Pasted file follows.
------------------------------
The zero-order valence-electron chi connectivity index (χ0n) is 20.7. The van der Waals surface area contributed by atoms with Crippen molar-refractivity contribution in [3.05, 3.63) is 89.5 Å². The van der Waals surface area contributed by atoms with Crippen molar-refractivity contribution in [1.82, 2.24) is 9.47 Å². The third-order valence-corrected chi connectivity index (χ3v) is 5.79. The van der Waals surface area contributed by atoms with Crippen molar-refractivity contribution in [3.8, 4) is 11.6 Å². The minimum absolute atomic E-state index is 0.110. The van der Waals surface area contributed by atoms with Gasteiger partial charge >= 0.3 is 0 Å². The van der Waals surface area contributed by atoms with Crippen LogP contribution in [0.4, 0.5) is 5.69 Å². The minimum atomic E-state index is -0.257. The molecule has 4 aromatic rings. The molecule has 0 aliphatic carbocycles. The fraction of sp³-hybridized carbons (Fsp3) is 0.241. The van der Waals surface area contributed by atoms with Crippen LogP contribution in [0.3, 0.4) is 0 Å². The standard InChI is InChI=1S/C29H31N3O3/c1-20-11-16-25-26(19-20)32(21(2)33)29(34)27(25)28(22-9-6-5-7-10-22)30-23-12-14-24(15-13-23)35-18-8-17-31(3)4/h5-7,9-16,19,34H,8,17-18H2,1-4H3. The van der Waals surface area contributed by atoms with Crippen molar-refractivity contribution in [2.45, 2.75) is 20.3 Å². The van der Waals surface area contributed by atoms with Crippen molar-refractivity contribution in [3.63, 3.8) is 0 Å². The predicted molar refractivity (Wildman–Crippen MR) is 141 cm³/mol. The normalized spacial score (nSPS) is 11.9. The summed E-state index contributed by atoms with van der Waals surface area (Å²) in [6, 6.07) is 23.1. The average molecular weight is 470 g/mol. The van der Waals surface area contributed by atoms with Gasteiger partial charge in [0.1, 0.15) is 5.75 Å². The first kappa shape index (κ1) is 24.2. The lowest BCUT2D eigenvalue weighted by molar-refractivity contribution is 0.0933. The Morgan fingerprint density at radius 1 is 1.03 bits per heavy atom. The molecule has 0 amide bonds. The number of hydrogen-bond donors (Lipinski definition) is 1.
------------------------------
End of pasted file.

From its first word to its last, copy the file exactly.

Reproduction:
The zero-order valence-electron chi connectivity index (χ0n) is 20.7. The van der Waals surface area contributed by atoms with Crippen molar-refractivity contribution in [3.05, 3.63) is 89.5 Å². The van der Waals surface area contributed by atoms with Crippen molar-refractivity contribution in [1.82, 2.24) is 9.47 Å². The third-order valence-corrected chi connectivity index (χ3v) is 5.79. The van der Waals surface area contributed by atoms with Crippen molar-refractivity contribution in [3.8, 4) is 11.6 Å². The minimum absolute atomic E-state index is 0.110. The van der Waals surface area contributed by atoms with Gasteiger partial charge >= 0.3 is 0 Å². The van der Waals surface area contributed by atoms with Crippen LogP contribution in [0.4, 0.5) is 5.69 Å². The minimum atomic E-state index is -0.257. The molecule has 4 aromatic rings. The molecule has 0 aliphatic carbocycles. The fraction of sp³-hybridized carbons (Fsp3) is 0.241. The van der Waals surface area contributed by atoms with Crippen LogP contribution in [0.3, 0.4) is 0 Å². The standard InChI is InChI=1S/C29H31N3O3/c1-20-11-16-25-26(19-20)32(21(2)33)29(34)27(25)28(22-9-6-5-7-10-22)30-23-12-14-24(15-13-23)35-18-8-17-31(3)4/h5-7,9-16,19,34H,8,17-18H2,1-4H3. The van der Waals surface area contributed by atoms with Crippen molar-refractivity contribution in [2.45, 2.75) is 20.3 Å². The van der Waals surface area contributed by atoms with Crippen molar-refractivity contribution in [3.63, 3.8) is 0 Å². The predicted molar refractivity (Wildman–Crippen MR) is 141 cm³/mol. The normalized spacial score (nSPS) is 11.9. The summed E-state index contributed by atoms with van der Waals surface area (Å²) in [6, 6.07) is 23.1. The average molecular weight is 470 g/mol. The van der Waals surface area contributed by atoms with Gasteiger partial charge in [0.1, 0.15) is 5.75 Å². The first kappa shape index (κ1) is 24.2. The lowest BCUT2D eigenvalue weighted by molar-refractivity contribution is 0.0933. The Morgan fingerprint density at radius 1 is 1.03 bits per heavy atom. The molecule has 0 amide bonds. The number of hydrogen-bond donors (Lipinski definition) is 1.